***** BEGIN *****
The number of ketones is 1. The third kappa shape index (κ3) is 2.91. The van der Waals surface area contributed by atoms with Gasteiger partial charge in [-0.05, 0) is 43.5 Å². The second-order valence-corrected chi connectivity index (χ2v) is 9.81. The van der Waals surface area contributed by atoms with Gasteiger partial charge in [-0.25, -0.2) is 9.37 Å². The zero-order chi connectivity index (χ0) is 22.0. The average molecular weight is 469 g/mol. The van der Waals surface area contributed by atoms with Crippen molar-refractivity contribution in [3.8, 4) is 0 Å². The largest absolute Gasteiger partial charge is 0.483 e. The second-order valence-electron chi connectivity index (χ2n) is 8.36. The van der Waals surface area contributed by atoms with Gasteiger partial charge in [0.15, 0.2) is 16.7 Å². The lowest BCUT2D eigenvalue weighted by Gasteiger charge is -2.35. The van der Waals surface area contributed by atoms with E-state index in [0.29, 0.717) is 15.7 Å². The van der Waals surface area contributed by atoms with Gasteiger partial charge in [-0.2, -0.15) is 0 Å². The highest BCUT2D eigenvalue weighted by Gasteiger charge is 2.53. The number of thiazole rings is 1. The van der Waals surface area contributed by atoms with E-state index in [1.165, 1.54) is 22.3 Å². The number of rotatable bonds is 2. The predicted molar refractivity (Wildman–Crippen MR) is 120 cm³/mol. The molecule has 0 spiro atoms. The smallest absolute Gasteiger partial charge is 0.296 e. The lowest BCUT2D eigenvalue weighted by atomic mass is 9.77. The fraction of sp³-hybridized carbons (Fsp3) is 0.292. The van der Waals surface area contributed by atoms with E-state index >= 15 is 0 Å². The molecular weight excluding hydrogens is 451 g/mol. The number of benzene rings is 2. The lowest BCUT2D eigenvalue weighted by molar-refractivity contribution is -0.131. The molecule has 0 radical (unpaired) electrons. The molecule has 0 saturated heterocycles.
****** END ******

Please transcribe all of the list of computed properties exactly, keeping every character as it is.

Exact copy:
The number of ketones is 1. The third kappa shape index (κ3) is 2.91. The van der Waals surface area contributed by atoms with Gasteiger partial charge in [-0.05, 0) is 43.5 Å². The second-order valence-corrected chi connectivity index (χ2v) is 9.81. The van der Waals surface area contributed by atoms with Gasteiger partial charge in [-0.25, -0.2) is 9.37 Å². The zero-order chi connectivity index (χ0) is 22.0. The average molecular weight is 469 g/mol. The van der Waals surface area contributed by atoms with Crippen molar-refractivity contribution in [3.8, 4) is 0 Å². The largest absolute Gasteiger partial charge is 0.483 e. The second-order valence-electron chi connectivity index (χ2n) is 8.36. The van der Waals surface area contributed by atoms with Gasteiger partial charge in [0.15, 0.2) is 16.7 Å². The lowest BCUT2D eigenvalue weighted by Gasteiger charge is -2.35. The van der Waals surface area contributed by atoms with E-state index in [0.29, 0.717) is 15.7 Å². The van der Waals surface area contributed by atoms with Gasteiger partial charge in [-0.2, -0.15) is 0 Å². The highest BCUT2D eigenvalue weighted by Gasteiger charge is 2.53. The number of thiazole rings is 1. The van der Waals surface area contributed by atoms with E-state index in [1.165, 1.54) is 22.3 Å². The number of rotatable bonds is 2. The predicted molar refractivity (Wildman–Crippen MR) is 120 cm³/mol. The molecule has 0 spiro atoms. The smallest absolute Gasteiger partial charge is 0.296 e. The lowest BCUT2D eigenvalue weighted by atomic mass is 9.77. The fraction of sp³-hybridized carbons (Fsp3) is 0.292. The van der Waals surface area contributed by atoms with E-state index >= 15 is 0 Å². The molecular weight excluding hydrogens is 451 g/mol. The number of benzene rings is 2. The lowest BCUT2D eigenvalue weighted by molar-refractivity contribution is -0.131. The molecule has 0 radical (unpaired) electrons. The molecule has 0 saturated heterocycles.